Wasps v Leicester
For much of the last decade, this fixture was the one that really mattered: the best of London against the best of the Midlands, good-time Lawrence Dallaglio against beetle-browed Martin Johnson, the sharpest footballing side in the country against the meanest sons of guns this side of Dodge City. These days, there are other shows in town that generate more interest and have considerably more pulling power. Can the big beasts reassert some authority? Current evidence suggests they have their work cut out.
Wasps have made a ho-hum start to the season and look more vulnerable now than at any point in recent memory. Leicester? Champions they may be, but they were well beaten at Northampton and might easily have finished second to Exeter at home last weekend. Their first-choice midfield is crocked – Toby Flood, Anthony Allen and Dan Hipkiss are all hors de combat – and the same goes for the preferred combination in the engine room. Geoff Parling is long-term injured and there are few obvious signs of Louis Deacon returning to business.
No side boasting forwards as potent as Marcos Ayerza, Martin Castrogiovanni and a properly refreshed Tom Croft will struggle too badly for too long, but Jeremy Staunton, Billy Twelvetrees and Matt Smith at 10, 12 and 13 look less than frightening. "I would never question our resilience," commented the Leicester director of rugby Richard Cockerill this week, and it was fair for him to do so. But if a Wasps team boasting a range of backline talents cannot put one over their old rivals today, who will say with confidence that they are not a club in decline?
Exeter v Newcastle
The Premiership newcomers are far from smug, but their decision to stick with the same starting XV for a third consecutive week suggests they are far from unhappy with life. This is a tough one, though: Newcastle embark on their longest trip of the league campaign with points in mind and with Micky Young and Jimmy Gopperth making things happen at half-back, they are hardly bereft of scoring potential. The Tynesiders have Rob Vickerman available, too. He replaces Andrew Henderson at centre.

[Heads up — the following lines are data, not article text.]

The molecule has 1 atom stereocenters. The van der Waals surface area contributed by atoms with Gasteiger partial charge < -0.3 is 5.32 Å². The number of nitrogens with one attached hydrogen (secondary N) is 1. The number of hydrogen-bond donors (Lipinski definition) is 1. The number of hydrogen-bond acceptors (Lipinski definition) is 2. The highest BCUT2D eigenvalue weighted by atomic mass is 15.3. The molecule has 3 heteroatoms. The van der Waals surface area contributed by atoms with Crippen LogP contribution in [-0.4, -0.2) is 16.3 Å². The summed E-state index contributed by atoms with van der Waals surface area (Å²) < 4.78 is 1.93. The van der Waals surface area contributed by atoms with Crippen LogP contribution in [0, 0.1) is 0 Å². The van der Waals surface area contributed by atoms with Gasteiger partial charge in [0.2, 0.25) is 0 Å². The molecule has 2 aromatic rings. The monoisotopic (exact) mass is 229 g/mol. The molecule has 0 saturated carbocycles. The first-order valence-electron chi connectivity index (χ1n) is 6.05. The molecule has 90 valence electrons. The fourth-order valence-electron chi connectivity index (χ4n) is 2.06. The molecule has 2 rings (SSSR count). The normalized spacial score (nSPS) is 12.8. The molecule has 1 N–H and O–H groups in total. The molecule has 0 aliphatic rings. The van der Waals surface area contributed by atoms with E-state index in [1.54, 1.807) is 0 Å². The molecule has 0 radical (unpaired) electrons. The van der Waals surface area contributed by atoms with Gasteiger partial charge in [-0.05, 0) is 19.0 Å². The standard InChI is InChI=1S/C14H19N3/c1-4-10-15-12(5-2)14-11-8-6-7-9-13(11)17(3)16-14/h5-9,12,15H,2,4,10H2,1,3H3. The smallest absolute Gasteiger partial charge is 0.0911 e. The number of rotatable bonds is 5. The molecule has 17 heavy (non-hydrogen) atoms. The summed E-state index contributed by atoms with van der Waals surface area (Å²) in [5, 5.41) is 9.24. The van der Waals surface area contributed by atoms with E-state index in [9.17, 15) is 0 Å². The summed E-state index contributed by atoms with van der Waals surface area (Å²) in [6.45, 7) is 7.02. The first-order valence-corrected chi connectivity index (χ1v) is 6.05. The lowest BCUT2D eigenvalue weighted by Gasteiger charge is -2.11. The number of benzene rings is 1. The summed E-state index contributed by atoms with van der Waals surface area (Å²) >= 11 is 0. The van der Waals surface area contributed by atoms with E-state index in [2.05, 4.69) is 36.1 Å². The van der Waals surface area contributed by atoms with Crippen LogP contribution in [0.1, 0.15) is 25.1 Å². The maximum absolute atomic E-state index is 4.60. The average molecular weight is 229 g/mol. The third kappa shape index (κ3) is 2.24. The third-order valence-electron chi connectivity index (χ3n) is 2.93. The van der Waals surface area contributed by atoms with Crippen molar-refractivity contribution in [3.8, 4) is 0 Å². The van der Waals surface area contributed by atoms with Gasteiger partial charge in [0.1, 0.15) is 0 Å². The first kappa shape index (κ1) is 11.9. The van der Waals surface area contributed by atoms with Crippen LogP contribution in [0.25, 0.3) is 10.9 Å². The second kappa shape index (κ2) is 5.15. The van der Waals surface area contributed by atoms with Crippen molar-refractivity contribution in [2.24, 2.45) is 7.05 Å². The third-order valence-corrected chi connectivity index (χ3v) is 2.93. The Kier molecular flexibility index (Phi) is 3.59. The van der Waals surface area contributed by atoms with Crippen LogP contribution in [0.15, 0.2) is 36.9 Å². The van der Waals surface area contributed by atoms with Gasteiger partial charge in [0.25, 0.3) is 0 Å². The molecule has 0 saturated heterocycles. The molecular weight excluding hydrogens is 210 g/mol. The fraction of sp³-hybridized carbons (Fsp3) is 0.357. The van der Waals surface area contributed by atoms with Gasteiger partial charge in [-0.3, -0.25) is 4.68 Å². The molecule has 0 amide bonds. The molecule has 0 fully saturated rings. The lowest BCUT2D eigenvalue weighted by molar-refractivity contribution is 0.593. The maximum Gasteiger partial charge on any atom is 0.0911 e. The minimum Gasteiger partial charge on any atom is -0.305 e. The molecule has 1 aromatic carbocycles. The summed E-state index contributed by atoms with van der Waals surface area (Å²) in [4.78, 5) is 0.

London Irish v Gloucester
Was that a gale-force wind that ripped through the home counties earlier this week? No, it was a hurricane-force sigh of relief. Had George Stowers, the aggressive Samoan back-row forward, been banned for the far-from-criminal tackle that earned him a red card at Bath seven days ago, the Exiles would have struggled to field a competitive back-row unit for tomorrow's meeting with the strugglers from Kingsholm. As it is, Stowers takes his place alongside Kieran Roche and Declan Danaher, and with his countryman Seilala Mapusua back in midfield, the home side start as clear favourites at the Madejski Stadium.
Leeds v Saracens
Played two, lost two. Leeds need something to happen for them, but the absence of two of their better players – the centre Luther Burrell and the teak-tough loose forward Alfie To'oala – suggests it may not happen tomorrow. Saracens were well worth watching in beating Sale six days ago and with Alex Goode retreating to full-back, the position from which he caused so much damage last term, they have a lean and hungry look about them.
Munster v Ospreys
The pick of the Magners League contests pits the glitterati from West Wales against the never-far-away lot from Limerick. Tonight's proceedings at Thomond Park feature such top-of-the-bill acts as Tommy Bowe, Shane Williams, Doug Howlett and the grand old ruffian himself, Alan Quinlan, who makes his 200th appearance for the Irish province.Reuse content